they descend from Brahma's arms; they govern the country, and
manage its wars. The princes rule like despots, but are controlled
by the Brahmins. To the third caste the peasants and merchants
belong ; it derives its origin from the belly and thighs of Brahma.
Still lower is the rank of the fourth caste, the Sicdras, to which
the mechanics and day laborers belong ; for they descend from
Brahma's feet. They must serve the higher castes, especially the
Brahmins. Their condition is never to be improved ; they are
not to accumulate property. Their fate was formerly even more
wretched. If a Sudras molested a Brahmin, he was put to death ;
if he sat with him on the same carpet, he was mutilated. If he
listened to the lecture of the sacred books, burning oil was poured
in his ears ; if he read them and learned from them, he was killed.
When somebody of a higher caste killed him, that was not more
severely punished than for killing a cat. The lowest class of the
inhabitants is composed of the P arias ; it comprehends the fifth
part of them. They do not enjoy any rights at all; they must
bury the corpses of criminals ; they are not allowed to go into,
the houses of the other castes, nor to speak to any of them, and
only possess dogs and asses as property. The castes are separated
from each other by severe laws ; every one is to stay in that in
which he is born.

Five hundred (or six hundred) years before Christ, yet another
religion, the Buddhism (Lamaism), was formed in India. Its
founder received from its confessors the surname of Btiddha (the
wise) and Gaiifauias (the saint). He was the son of a King in

Hindoostan. When twenty-nine years old, he went into a solitary
country, where he lived many years alone, and in rigid abstinence.
After his return he rose as reformer of the religion of his country,
and gathered many scholars. According to his doctrine there are
no gods, and no immortality. All things originate and perish
according to immutable and necessary laws, and are continually
changing. Man can rule his fate by free will. After death every
thought ceases, for its causes are suppressed, because nothing of
that which before existed remains. Man's life is by death
extinguished like a lamp. According to other reports, Buddha
taught the transmigration of the soul ; even the souls of the animals
migrate from one body into another. Still, reward and punish-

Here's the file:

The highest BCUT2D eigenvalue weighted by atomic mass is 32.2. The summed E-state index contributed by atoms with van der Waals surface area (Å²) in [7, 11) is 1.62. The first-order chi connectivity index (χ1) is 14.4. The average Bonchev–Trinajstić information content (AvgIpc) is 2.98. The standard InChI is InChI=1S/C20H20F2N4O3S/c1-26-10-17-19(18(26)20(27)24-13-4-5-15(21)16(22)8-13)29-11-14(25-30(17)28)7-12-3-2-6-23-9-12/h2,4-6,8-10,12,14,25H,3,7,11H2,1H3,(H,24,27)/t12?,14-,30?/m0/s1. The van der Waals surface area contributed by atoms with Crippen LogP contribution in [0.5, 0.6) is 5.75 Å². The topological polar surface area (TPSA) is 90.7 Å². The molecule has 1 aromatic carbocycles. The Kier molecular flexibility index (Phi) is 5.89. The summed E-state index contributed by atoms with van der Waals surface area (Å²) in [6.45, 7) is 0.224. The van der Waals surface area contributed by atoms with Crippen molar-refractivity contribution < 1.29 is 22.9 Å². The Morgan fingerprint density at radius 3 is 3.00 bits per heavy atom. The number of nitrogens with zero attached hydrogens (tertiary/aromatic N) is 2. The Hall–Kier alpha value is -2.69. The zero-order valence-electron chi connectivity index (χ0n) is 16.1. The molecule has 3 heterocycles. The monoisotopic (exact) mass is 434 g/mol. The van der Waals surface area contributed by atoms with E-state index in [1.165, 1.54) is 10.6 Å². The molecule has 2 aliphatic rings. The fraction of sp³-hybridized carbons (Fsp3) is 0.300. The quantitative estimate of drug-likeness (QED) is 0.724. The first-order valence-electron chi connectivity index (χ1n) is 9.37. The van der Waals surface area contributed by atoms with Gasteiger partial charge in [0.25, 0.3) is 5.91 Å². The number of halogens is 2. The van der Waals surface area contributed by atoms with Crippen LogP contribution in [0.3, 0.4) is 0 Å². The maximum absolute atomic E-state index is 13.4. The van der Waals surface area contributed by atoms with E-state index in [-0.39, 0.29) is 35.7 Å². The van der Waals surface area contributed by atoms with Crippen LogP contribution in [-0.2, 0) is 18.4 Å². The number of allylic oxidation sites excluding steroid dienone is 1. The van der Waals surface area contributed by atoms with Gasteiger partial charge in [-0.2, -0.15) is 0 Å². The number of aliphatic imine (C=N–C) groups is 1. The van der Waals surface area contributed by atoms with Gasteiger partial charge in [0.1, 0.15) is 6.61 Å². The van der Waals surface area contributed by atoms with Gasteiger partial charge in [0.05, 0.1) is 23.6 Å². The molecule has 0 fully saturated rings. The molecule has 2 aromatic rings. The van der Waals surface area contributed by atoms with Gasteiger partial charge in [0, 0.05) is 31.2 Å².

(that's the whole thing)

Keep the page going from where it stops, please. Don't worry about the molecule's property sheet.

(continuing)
ments will not be everlasting, and everybody can be saved in
Heaven by moral conduct.

In the first place Buddha required an innocent behavior of his
followers. His morals are almost the same as are taught among all
civilized nations. They forbid crimes, e. g., murder, fraud and
theft, and command man to be true, benevolent, merciful, etc.
His design was chiefly to alleviate the sad condition of the lower
castes of his country. He rejected the distinction of castes ; but
as he was not able to break down their barriers, he tried at least to
make them smoother. Therefore he proclaimed that all men are
equal, that they ought to assist each other in distress, and that one
dav all will find rest in the lap of the primitive spirit.

According to the opinion of his followers the high priest {Belai-
Lafna), who resides in Lassa (in Thibet), is his representive, in
whom his soul is incarnated. It is wandering eternally f'-om one
high priest to the other. The priests (bonzes) are commanded to
live in celibacy to get their livelihood by begging, and to live to-
gether in convents. In Lassa alone there are 30,000 bonzes.
Their rites much resemble those of the Catholic Church ; they turn
the rosary, use lights and incense in the temples, mortify their
bodies, etc.

Buddha's doctrine was heartily received by the people ; even
Kings adhered to it ; it was propagated in all parts of Further Hin ~
doostan, and in other countries as far as China. In the course of
time it was m India sui)i)ressed by the jealousy of the Bralnnins ;


but instead of that diffused in China and Japan, where yet it is
said to count 300 millions of votaries.

§ 5. Religions of the Chinese— Kong-fu-tse.

The mind of the Chinese avoids religious enthusiasm, and is di-
rected to real life ; therefore three religions are ruling in China,
and each one enjoys equal rights. The first one of them is the
State-religion which Kong-fu-tse (551 B. C.) reformed; to it the
well educated Chinese are adherent. The view of the Universe
professed by that creed, is this : The primitive matter (the sun, the
earth, etc.), and the primitive force exits from eternity ; the force is
manifested in the heaven and earth. It moved and formed the
primitive matter : in this way the world has its existence. There is
no immortality. Man cannot expect to be recompensed after death.
His duty in this life is to resign to the divine power which in
nature is veiled. Confucius' morals comprehend all relations of
life, and proclaim many excellent maxims, e. g., " First rule your-
self; then you are fit to rule a family ; then a country." — ''Wise is
the man who has a profound knowledge of things, submits to rea-
son, and follows the path of virtue and justice. He is his own im-
peacher, witness and judge." — " Do to another what you would
he should do unto you ; and do not unto another what you would
not be done unto : this law is the foundation and principle of all
the rest." — " Desire not the death of thine -enemy ; thou wouldst
desire it in vain ; his life is in the hands of heaven." — " Acknowl-
edge thy benefits, but never revenge injuries."

2. The religion oi primitive Reasoti (Sao). It originated about
600 years B. C. It.>principal tenets are : "Heaven and earth have
sprung out of the chaos which emanates from an eternally creating
Being, the infinite primitive Reason. — Man is the image of earth ;
this is the image of heaven ; heaven — the image of Reason, and
Reason is its own image. The wise man mortifies his body." Be-
sides, the confessors of these tenets believe in miracles, exorcisms
and sorcery.

3. The religion of Buddha, who is called Foe (the holy one)
in China.


^ 6. Religion of the Egyptians.

The twu principal dictics of the Egyptians were Osiris and fsis :
the former probably meant the sun, the latter the moon, or nature
in general. Isis presided over agriculture. Besides these two they
worshipped many gods of inferior rank, e.g., a god of the gardens,
gods of the stars, etc. The Egyptians worshipped also many ani-
mals, among them the useful bull, especially the Apis in the city
of Memphis, the storklike bird ibis, which destroys serpents, the
dangerous crocodile, cats, etc. People were forbidden to hurt a